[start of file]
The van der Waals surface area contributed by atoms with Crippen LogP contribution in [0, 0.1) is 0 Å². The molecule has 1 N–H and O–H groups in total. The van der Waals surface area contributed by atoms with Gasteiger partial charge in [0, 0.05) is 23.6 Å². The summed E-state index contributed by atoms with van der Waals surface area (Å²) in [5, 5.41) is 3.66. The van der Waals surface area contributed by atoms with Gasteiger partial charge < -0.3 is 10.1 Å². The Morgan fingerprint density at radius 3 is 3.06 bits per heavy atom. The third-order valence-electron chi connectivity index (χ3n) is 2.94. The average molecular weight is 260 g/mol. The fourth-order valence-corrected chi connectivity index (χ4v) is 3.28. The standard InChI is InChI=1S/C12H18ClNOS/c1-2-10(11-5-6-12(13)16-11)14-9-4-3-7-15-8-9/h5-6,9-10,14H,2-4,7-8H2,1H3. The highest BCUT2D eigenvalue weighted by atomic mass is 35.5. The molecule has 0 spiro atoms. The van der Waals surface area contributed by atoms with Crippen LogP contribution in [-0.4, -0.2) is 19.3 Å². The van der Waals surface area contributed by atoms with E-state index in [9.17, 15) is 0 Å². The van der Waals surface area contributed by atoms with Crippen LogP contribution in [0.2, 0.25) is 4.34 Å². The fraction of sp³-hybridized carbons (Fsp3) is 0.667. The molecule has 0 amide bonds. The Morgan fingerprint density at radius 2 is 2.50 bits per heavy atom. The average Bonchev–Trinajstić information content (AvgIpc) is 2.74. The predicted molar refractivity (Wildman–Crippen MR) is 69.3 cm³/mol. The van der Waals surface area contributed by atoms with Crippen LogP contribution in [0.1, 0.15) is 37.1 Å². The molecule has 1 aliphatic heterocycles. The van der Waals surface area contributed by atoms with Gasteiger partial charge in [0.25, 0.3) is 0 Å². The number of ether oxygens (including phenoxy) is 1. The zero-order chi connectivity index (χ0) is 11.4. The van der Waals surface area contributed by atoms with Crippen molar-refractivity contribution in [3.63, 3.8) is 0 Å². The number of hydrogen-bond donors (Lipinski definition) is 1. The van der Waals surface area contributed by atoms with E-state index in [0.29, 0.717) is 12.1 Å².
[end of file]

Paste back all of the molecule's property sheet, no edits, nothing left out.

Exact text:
The van der Waals surface area contributed by atoms with Crippen LogP contribution in [0, 0.1) is 0 Å². The molecule has 1 N–H and O–H groups in total. The van der Waals surface area contributed by atoms with Gasteiger partial charge in [0, 0.05) is 23.6 Å². The summed E-state index contributed by atoms with van der Waals surface area (Å²) in [5, 5.41) is 3.66. The van der Waals surface area contributed by atoms with Gasteiger partial charge < -0.3 is 10.1 Å². The Morgan fingerprint density at radius 3 is 3.06 bits per heavy atom. The third-order valence-electron chi connectivity index (χ3n) is 2.94. The average molecular weight is 260 g/mol. The fourth-order valence-corrected chi connectivity index (χ4v) is 3.28. The standard InChI is InChI=1S/C12H18ClNOS/c1-2-10(11-5-6-12(13)16-11)14-9-4-3-7-15-8-9/h5-6,9-10,14H,2-4,7-8H2,1H3. The highest BCUT2D eigenvalue weighted by atomic mass is 35.5. The molecule has 0 spiro atoms. The van der Waals surface area contributed by atoms with Crippen LogP contribution in [-0.4, -0.2) is 19.3 Å². The van der Waals surface area contributed by atoms with E-state index in [9.17, 15) is 0 Å². The van der Waals surface area contributed by atoms with Crippen LogP contribution in [0.2, 0.25) is 4.34 Å². The fraction of sp³-hybridized carbons (Fsp3) is 0.667. The molecule has 0 amide bonds. The Morgan fingerprint density at radius 2 is 2.50 bits per heavy atom. The average Bonchev–Trinajstić information content (AvgIpc) is 2.74. The predicted molar refractivity (Wildman–Crippen MR) is 69.3 cm³/mol. The van der Waals surface area contributed by atoms with Crippen LogP contribution in [0.1, 0.15) is 37.1 Å². The molecule has 1 aliphatic heterocycles. The van der Waals surface area contributed by atoms with Gasteiger partial charge in [0.25, 0.3) is 0 Å². The number of ether oxygens (including phenoxy) is 1. The zero-order chi connectivity index (χ0) is 11.4. The van der Waals surface area contributed by atoms with Crippen molar-refractivity contribution in [3.63, 3.8) is 0 Å². The number of hydrogen-bond donors (Lipinski definition) is 1. The van der Waals surface area contributed by atoms with E-state index in [0.29, 0.717) is 12.1 Å².